Alan Rawley QC’s memorial service
Alan Rawley QC (1934 – 2014) died on 26th August, aged 79, in Ibiza.
Alan was called to the Bar in 1958, appointed Queen’s Counsel in 1977. He was still practising at the date of his death and had been a member of Chambers – in Lamb Building, then 35 Essex Street and then to Outer Temple – for the whole of his professional career. He served as Head of Chambers from 1989 (succeeding Sir David Calcutt QC) to 1996 and it was under his tenure that Chambers effected the move from Lamb Building to 35 Essex Street.
A member of the Western Circuit, as a junior, Alan’s practice was in serious crime and general common law civil work both on Circuit and in London.
In silk Alan was in constant demand, attracted high quality work and appeared in numerous high profile cases. His practice continued with serious crime – on Circuit Alan was the silk of choice for many juniors, having a particularly strong link with Winchester, Exeter and Southampton. He appeared before the Privy Council in Commonwealth Appeals. He was for many years instructed by the Metropolitan Police in civil claims brought against them. He acted successfully for the police authority in the House of Lords in the prominent case of Hill v Chief Constable of West Yorkshire in which the Claimant had sought to establish a duty of care on the part of the police to the family of a victim of Peter Sutcliffe, the so called Yorkshire Ripper.
In the 1980s Alan was at the forefront of the development of clinical negligence. In 1987, he acted for a student Samir Aboul-Hosn recovering damages of £1,032,000, then the highest award in the field and the first in a seven figure sum.
But it was in the area of commercial fraud that Alan came to be recognised as one of the pre-eminent practitioners. He was instructed in the Guinness, the Blue Arrow and Polly Peck prosecutions and he developed an extensive practice in mortgage frauds following the 1990s property crash.
Alan had a particularly easy manner with a jury; he loved jury advocacy. Alan was always prepared to stand up to judges with a straight talking tenacity.
One of Alan’s proudest moments at the Bar was the day when his daughter, Dominique took silk.
This year, although aged 79 and over 55 years’ call Alan was still combining practice – defending GMC cases in a semi-retirement, dividing his time between London and Ibiza with his wife, Jane, his 3 children and their families.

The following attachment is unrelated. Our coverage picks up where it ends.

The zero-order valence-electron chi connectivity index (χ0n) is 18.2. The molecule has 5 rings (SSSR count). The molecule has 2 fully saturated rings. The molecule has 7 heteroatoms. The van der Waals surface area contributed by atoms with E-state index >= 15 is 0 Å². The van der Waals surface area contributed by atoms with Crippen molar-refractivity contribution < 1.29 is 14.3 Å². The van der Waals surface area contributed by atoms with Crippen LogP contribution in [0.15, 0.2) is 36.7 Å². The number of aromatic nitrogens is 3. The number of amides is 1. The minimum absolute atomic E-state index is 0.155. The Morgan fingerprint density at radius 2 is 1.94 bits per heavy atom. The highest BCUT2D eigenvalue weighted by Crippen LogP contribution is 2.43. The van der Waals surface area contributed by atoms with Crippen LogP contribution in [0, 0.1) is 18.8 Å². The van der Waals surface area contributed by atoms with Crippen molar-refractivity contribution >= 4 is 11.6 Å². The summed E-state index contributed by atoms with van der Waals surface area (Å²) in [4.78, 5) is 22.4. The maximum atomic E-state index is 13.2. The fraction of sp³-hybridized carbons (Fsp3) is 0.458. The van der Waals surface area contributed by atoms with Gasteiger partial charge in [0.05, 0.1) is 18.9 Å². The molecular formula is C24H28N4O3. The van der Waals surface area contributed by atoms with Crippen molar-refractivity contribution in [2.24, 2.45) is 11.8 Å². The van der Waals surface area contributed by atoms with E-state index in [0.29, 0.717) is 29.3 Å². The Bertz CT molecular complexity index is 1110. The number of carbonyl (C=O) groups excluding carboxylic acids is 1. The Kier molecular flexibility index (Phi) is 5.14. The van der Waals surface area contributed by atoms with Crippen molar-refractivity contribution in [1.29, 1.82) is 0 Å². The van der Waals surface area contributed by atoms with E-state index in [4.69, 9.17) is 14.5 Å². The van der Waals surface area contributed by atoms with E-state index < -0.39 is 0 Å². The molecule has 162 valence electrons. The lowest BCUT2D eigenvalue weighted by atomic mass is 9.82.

He had a justified reputation as a truly great advocate. Yet, Alan was always also remarkably friendly and approachable. He had a good sense of humour. Alan thoroughly enjoyed relating Circuit Ghosts at Mess.
In addition to his practice at the Bar, Alan sat as a member of the Criminal Injuries Compensation Appeal Panel and its predecessor from 1999-2008; he was for many years an arbitrator on claims to the MIB in respect of untraced drivers; he was a Recorder of the Crown Court 1972-1999, a senior Bencher of the Middle Temple (elected 1985), and was Autumn Reader 2004. Alan had been a Fellow Commoner of Magdalene College Cambridge since 1991.
In 2007 Alan and Professor Brian Caddy prepared a report for the then Home Secretary by way of and Independent Review of forensic work carried out by the Forensic Science Service (FSS) during the police investigation into the death of Damilola Taylor.
Chambers marked Alan’s 50 years call with a dinner in Hall. It was a memorable occasion.
The funeral service was in his local village Church in Ibiza, a service attended by many locals, a reflection upon his involvement in village and wider Ibicencan life.
To those in the profession and to clients he will be missed as a prominent Queen’s Counsel; to those of us who knew him well, he will be greatly missed as a friend.
Christopher Wilson-Smith QC
Alan Rawley’s Memorial Service will be held at Temple Church on Wednesday 3rd December at 18.00. Reception to follow in Middle Temple Hall.